The Indian Army will choose among three foreign contenders for a $2 billion purchase of about 400 155mm self-propelled howitzers after field trials in the Rajasthan desert later this month, an Indian Defence Ministry official said.
The candidates are the Swedish SWS Defense AB FH77B05 L52, the Israeli Soltam TIG 2002 and the South African Denel G5/2000 gun. All three failed to meet India’s accuracy specifications in last year’s trials; all three improved their guns to compete again this year, said an Indian Army official from the artillery directorate.
Last year, each gun fired 350 rounds, besides demonstrating its “shoot and scoot” capabilities and cross-country agility in various configurations, the Army official said.
The Army plans to buy 180 guns immediately, and license the production of the other 220 at Indian facilities. The Army also plans to buy up to 1,500 guns during the next seven to 10 years to convert all of its field batteries to 155mm weapons, according to the ministry official.
The Army decided to buy 155mm howitzer towed guns after the success of the 155mm FH77B howitzer towed gun in the Kargil mountain battle in 1999. The Indian Army wants to be able to outshoot Pakistan’s 150 U.S.-made M109A2 Paladin self-propelled guns.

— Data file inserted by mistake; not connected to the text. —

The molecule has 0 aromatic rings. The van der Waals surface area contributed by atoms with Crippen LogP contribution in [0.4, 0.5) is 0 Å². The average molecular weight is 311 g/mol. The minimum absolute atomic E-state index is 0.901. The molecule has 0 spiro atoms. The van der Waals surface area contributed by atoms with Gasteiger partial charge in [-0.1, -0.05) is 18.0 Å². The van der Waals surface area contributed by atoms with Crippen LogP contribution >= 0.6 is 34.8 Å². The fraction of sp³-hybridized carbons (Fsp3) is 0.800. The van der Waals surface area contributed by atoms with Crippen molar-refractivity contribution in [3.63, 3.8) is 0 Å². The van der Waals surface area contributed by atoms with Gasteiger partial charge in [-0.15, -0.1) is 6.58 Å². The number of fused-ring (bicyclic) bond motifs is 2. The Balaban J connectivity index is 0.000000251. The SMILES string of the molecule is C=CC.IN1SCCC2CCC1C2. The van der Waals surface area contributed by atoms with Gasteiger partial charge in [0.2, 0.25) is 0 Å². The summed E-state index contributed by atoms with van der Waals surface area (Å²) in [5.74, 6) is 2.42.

India’s Defence Research and Development Organisation (DRDO) is developing a hybrid gun by mounting a howitzer turret on the Arjun tank, which is under development.
The agency is negotiating with Denel to buy the firm’s 155mm LIW T 6 turrets, but agency sources said the hybrid is not successful. DRDO officials declined to comment.
The 155mm gun contract will likely be the first big defense deal signed by India’s new Congress Party-led United Progressive Alliance government, which came to power in April and May elections.
The Congress Party lost power in 1989 in the wake of kickback charges in the purchase of 410 howitzer guns from Bofors AB. Now, its new government is evaluating a gun produced by Bofors’ corporate descendant, SWS Defense.
The Defence Ministry official said SWS will incur no disadvantage for being Bofors’ successor.
But SWS’ two rivals have relations of their own with India’s artillery decision-makers. Soltam upgraded 180 of the Army’s 130mm guns under India’s Atal Bihari Vajpayee government, under which Israel emerged as the country’s second-largest supplier of defense weapons and equipment. Denel helped the Indian Ordnance Factories Board to build a 155mm ammunition factory.
“The procedure adopted for purchase of the 155mm guns will be an indicator of how the new government will position itself in terms of preferences, and demonstrate its seriousness to complete a defense acquisition deal,” said Semant Harish, a retired Indian Army captain and defense analyst.